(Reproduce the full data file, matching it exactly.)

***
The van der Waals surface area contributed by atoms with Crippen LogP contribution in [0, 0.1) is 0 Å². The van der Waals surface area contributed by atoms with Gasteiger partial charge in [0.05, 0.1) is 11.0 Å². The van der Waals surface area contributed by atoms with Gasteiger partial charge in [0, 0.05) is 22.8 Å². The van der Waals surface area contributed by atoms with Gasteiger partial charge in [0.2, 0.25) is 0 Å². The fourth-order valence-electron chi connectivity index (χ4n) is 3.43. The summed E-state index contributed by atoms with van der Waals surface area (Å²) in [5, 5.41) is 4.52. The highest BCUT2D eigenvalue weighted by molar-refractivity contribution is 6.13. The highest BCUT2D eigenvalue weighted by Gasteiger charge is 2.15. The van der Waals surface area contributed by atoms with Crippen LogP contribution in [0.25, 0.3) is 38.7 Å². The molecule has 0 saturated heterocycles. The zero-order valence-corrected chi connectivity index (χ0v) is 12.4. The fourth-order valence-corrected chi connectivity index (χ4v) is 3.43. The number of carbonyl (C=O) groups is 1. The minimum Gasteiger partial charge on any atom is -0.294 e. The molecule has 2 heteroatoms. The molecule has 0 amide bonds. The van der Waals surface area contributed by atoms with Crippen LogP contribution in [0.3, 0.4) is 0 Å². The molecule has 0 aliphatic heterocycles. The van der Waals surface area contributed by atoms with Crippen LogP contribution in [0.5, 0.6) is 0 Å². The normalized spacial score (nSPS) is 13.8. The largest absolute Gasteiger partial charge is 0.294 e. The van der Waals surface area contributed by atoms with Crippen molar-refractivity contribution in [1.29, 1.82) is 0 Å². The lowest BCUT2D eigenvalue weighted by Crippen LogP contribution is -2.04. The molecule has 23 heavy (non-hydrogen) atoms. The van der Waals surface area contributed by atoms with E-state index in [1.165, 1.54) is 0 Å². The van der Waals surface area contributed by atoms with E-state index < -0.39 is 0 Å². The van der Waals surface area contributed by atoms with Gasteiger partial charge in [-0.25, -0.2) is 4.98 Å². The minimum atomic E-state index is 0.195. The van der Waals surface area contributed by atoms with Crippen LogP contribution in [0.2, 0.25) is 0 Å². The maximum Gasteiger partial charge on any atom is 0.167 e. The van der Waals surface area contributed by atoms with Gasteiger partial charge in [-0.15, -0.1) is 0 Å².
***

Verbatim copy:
The van der Waals surface area contributed by atoms with Crippen LogP contribution in [0, 0.1) is 0 Å². The van der Waals surface area contributed by atoms with Gasteiger partial charge in [0.05, 0.1) is 11.0 Å². The van der Waals surface area contributed by atoms with Gasteiger partial charge in [0, 0.05) is 22.8 Å². The van der Waals surface area contributed by atoms with Gasteiger partial charge in [0.2, 0.25) is 0 Å². The fourth-order valence-electron chi connectivity index (χ4n) is 3.43. The summed E-state index contributed by atoms with van der Waals surface area (Å²) in [5, 5.41) is 4.52. The highest BCUT2D eigenvalue weighted by molar-refractivity contribution is 6.13. The highest BCUT2D eigenvalue weighted by Gasteiger charge is 2.15. The van der Waals surface area contributed by atoms with Crippen LogP contribution in [0.25, 0.3) is 38.7 Å². The molecule has 0 saturated heterocycles. The zero-order valence-corrected chi connectivity index (χ0v) is 12.4. The fourth-order valence-corrected chi connectivity index (χ4v) is 3.43. The number of carbonyl (C=O) groups is 1. The minimum Gasteiger partial charge on any atom is -0.294 e. The molecule has 2 heteroatoms. The molecule has 0 amide bonds. The van der Waals surface area contributed by atoms with Crippen LogP contribution in [0.3, 0.4) is 0 Å². The molecule has 0 aliphatic heterocycles. The van der Waals surface area contributed by atoms with Crippen LogP contribution in [0.5, 0.6) is 0 Å². The normalized spacial score (nSPS) is 13.8. The largest absolute Gasteiger partial charge is 0.294 e. The van der Waals surface area contributed by atoms with Crippen molar-refractivity contribution in [1.29, 1.82) is 0 Å². The lowest BCUT2D eigenvalue weighted by Crippen LogP contribution is -2.04. The molecule has 23 heavy (non-hydrogen) atoms. The van der Waals surface area contributed by atoms with E-state index in [1.165, 1.54) is 0 Å². The van der Waals surface area contributed by atoms with E-state index < -0.39 is 0 Å². The van der Waals surface area contributed by atoms with Gasteiger partial charge in [-0.25, -0.2) is 4.98 Å². The minimum atomic E-state index is 0.195. The van der Waals surface area contributed by atoms with Crippen LogP contribution in [0.2, 0.25) is 0 Å². The maximum Gasteiger partial charge on any atom is 0.167 e. The van der Waals surface area contributed by atoms with Gasteiger partial charge in [-0.15, -0.1) is 0 Å².